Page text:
Let’s be humble and kind, even when we don’t want to be. There are no regrets in that.

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Unmasked

I’ve now added a new accessory to my wardrobe. Face coverings. Masks. And I have this one thing to say about them. I hate masks. I hate wearing them. I hate seeing others wear them. We’re told they’re optional in certain places and mandatory in others. Some choose to wear them. Others don’t. What I’ve learned is not to judge.

These face coverings do just that. They cover our faces. They mask the beauty of God’s creation. How can you tell if someone is smiling at you? How can you understand someone’s words when their words sound garbled? How can you breathe in fresh air when your face is covered?

The mask makes my face hot. It makes my face sweat. It causes my glasses to fog up. Not a pretty sight. Not a pretty feeling.

It’s difficult to recognize someone if the majority of their face is covered. Eyes are a distinguishing feature on a person’s face, but they don’t look very distinguishing when that’s all that’s visible. I want to see the shape of someone’s nose. and their smile. I want to see that double chin or the dimple in their cheek. I want to easily recognize my friends and see the true reflection of who they physically are.

But I get it. We’re all trying to stay safe. We’re doing the best we can with the information we’ve been given. Who knew the world would come to this.


As iron sharpens iron, so a friend sharpens a friend. Proverbs 27:17


The thing is. We’re all wearing masks. Oh. They’re not a recent purchase or addition to our wardrobe. We’ve been wearing them for many, many years. We’re trying to cover up sins and weaknesses and flaws. We’re trying to make sure no one sees those parts of us that aren’t pretty. We’re hiding behind masks of our own making.

And it’s killing us.

Sometimes we hide behind a smile. Or a laugh. A snide remark. A criticism. A cruel joke. We don’t want others to see the real us. So we pretend to be someone we aren’t.

So. Wearing a mask is nothing new for any of us. What say we take those masks off and be real. Let’s be vulnerable and show our weaknesses. Let’s ask for help when we need it.  Let’s ask someone to pray for us when we’re hurting. Let’s be brave enough to be honest. Let’s say no when we shouldn’t say yes. And let’s say yes when it is the right time. 

True humility and vulnerability comes with a price. When we allow our hurts to show, we let others see that we’re human. We’re the same as anyone else. Peeling off those masks can be painful. And so real. But bottling up feelings and old hurts can be more painful than ripping them off.

So in our attempts to be safe. To be socially distant. Let’s take this time to be real. and vulnerable. We all know we’re in a strange day. We’re all in this together. So let’s be in this together.

Holy Surrender

Dear God. Your ways are higher than mine. Your plans are perfect. You don’t make mistakes. You follow through. You don’t do things half way. You plan big and you work big. Even the tiniest of things are noticed by you. After all, you know the number of hairs on my head. You know the number of days that I’ll live.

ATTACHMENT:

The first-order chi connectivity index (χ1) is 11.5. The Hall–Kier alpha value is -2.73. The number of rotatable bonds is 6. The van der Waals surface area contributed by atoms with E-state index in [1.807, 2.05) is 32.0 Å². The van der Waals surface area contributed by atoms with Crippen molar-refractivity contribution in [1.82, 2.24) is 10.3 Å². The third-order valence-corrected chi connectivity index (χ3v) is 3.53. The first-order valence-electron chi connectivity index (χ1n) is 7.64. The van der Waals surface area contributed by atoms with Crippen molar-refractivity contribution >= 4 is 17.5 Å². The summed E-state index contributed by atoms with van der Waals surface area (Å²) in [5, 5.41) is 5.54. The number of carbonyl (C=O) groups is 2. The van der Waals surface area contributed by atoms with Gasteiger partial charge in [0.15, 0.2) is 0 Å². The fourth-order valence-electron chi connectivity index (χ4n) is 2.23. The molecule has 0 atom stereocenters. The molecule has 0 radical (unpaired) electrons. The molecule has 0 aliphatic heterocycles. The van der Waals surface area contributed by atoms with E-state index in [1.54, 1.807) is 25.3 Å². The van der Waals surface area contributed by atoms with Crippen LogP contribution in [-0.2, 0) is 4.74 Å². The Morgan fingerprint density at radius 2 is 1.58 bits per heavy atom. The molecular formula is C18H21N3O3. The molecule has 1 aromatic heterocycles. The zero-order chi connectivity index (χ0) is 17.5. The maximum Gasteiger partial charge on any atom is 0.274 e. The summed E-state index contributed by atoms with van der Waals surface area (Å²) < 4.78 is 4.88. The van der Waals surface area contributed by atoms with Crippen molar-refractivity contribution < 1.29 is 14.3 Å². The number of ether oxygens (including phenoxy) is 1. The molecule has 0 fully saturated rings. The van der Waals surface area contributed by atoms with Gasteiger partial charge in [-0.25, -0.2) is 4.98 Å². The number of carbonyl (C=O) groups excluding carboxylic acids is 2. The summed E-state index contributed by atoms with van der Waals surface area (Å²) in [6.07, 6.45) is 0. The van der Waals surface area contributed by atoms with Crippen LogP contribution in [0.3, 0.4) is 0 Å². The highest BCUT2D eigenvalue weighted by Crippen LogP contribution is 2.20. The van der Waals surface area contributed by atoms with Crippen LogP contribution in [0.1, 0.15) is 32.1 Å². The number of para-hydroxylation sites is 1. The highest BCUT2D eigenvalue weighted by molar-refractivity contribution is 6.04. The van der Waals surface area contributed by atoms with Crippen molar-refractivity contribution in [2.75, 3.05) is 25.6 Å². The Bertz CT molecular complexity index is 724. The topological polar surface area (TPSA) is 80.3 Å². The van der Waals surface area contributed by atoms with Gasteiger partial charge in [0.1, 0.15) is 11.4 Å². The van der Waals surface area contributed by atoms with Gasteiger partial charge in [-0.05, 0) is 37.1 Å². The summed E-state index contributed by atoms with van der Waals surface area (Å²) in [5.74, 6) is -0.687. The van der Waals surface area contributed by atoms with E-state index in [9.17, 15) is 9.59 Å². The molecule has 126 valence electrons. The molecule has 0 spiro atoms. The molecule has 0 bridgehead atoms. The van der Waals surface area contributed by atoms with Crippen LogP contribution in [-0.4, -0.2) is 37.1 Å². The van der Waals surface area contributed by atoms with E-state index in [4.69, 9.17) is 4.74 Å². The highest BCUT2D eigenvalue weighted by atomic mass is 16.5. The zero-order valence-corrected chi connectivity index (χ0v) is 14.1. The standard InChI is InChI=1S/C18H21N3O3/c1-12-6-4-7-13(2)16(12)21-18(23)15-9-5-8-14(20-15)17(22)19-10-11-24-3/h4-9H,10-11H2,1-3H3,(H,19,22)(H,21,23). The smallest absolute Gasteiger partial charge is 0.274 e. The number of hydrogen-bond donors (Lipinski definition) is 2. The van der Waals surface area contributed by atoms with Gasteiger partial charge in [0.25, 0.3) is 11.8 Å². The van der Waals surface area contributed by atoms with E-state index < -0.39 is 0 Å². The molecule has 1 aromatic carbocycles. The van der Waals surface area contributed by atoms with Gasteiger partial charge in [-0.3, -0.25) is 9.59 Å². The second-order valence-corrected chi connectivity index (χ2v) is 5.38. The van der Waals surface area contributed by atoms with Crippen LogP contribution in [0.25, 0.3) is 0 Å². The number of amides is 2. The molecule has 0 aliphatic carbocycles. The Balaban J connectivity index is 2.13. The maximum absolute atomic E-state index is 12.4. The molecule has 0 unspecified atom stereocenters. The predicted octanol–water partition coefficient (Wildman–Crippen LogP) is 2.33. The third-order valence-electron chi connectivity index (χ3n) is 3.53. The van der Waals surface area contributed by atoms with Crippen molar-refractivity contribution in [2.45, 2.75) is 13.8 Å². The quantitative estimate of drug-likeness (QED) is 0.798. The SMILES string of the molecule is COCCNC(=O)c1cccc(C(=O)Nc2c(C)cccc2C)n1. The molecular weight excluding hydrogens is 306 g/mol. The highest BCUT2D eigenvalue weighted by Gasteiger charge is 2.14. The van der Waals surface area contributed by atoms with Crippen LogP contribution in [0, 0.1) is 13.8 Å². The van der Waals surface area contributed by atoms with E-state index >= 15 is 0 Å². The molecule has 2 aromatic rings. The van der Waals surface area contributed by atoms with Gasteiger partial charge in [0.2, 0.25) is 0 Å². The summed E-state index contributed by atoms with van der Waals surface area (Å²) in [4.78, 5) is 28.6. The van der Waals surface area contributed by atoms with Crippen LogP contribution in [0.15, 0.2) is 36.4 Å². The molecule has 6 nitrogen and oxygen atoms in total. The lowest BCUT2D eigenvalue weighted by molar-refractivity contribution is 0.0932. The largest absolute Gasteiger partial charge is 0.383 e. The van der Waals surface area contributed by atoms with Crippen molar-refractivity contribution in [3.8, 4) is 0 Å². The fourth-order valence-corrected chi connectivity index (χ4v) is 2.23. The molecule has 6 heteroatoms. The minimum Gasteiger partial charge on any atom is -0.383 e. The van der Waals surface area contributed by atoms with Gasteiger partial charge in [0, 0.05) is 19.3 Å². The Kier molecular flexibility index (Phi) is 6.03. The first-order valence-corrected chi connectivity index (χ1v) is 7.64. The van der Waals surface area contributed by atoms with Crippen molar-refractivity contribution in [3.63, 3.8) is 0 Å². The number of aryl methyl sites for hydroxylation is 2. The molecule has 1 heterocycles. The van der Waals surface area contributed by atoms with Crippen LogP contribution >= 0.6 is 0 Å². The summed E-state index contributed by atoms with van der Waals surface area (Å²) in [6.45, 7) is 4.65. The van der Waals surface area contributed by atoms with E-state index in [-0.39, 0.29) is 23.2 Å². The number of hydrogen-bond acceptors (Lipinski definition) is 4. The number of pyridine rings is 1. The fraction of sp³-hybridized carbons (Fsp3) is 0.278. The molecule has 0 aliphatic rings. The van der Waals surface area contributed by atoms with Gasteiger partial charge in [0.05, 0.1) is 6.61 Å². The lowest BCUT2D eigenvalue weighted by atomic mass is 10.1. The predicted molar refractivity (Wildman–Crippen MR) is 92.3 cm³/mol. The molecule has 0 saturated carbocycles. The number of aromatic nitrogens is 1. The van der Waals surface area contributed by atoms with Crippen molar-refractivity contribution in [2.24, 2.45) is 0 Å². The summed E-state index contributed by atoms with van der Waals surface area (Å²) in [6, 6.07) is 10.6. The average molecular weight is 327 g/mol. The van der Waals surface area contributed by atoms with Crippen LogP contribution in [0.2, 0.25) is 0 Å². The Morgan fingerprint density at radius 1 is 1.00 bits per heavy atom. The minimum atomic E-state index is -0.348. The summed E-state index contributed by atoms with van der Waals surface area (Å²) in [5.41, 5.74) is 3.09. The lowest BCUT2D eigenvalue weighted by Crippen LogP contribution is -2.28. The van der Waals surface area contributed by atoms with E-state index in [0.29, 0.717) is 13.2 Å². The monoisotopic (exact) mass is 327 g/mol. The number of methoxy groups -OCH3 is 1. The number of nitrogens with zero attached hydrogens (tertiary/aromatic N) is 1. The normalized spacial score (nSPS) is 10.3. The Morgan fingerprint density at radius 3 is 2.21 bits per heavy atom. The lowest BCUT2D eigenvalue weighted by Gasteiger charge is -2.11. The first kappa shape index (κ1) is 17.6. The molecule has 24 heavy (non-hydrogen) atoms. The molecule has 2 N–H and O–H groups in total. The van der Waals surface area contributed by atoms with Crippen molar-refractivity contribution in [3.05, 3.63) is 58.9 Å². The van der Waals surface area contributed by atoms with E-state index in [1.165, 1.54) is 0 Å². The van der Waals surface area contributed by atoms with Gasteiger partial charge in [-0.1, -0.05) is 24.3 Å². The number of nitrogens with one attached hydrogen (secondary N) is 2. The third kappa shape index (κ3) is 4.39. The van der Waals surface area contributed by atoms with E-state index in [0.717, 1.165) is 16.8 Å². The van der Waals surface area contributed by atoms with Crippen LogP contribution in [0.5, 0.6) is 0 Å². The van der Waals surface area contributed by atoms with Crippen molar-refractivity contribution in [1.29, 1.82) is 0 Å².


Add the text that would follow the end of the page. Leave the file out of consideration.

But there are things about you that I don’t understand. If I’m being honest. And that’s what you ask of me. Honesty. 

You aren’t lazy, God. By no means would I call you lazy. After all, you created the heavens and the earth. You created animals and sea life. You planted the trees. Fruits. Vegetables. Flowers. You hung the stars, the moon and the sun. You parted large bodies of waters. You created day and night. And the four seasons. All in seven days.

You created man and woman. You gave us a mind to think and reason. You gave us a heart to love and be loved. You gave us emotions to feel and embrace. You gave us five senses to experience the most of life. Taste. Touch. Hearing. Seeing. Smelling. It’s a blessing to be able to experience the natural pleasures of life. Things we take for granted.

You’re everywhere. At all times. You see everything. You hear everything. You know everything. You know everybody. You are busy. But you’re not a busybody.

So there. All of that. You are not lazy. You are undeniably creative. Your imagination goes beyond my wildest imagination. 


We do this by keeping our eyes on Jesus, the champion who initiates and perfects our faith. Because of the joy awaiting him, he endured the cross, disregarding its shame. Now he is seated in the place of honor beside God’s throne. Hebrews 12:2


But here’s the thing. Your timing. Sometimes you’re slow to act. When I need something, I think I need it now. And you see my need. Your vision has never blurred. Your hearing has never dulled, so I know you hear me. What I don’t understand is why you don’t answer right when I ask. Oh. I get it. You have patience. You see the big picture, when all I see is right now. You have my days planned. You have my life planned. Don’t I get a say in anything? Is it your way or the highway? 

Oh. That’s how you roll. I knew that. But that’s hard. It’s hard to surrender what I want for your perfect will. But if your will is perfect, then why would I doubt you? Why would surrender even be questioned? Why does my will seem so important compared to perfection? Who do I think I am? 

I’m humbled that you love me. That you even know my name. That you call me out of my wandering. My stumbling ways. You call imperfect me to live in your perfect plan.

So I surrender. I give up myself. My wants. My plans. I choose to follow your perfect unknown path. I choose to trust you fully. From this day forward. Death will not part us. It will bring us face to face.

Your holy presence. It’s what I long for. To see your face. To bow in fear and awe at your holy majesty.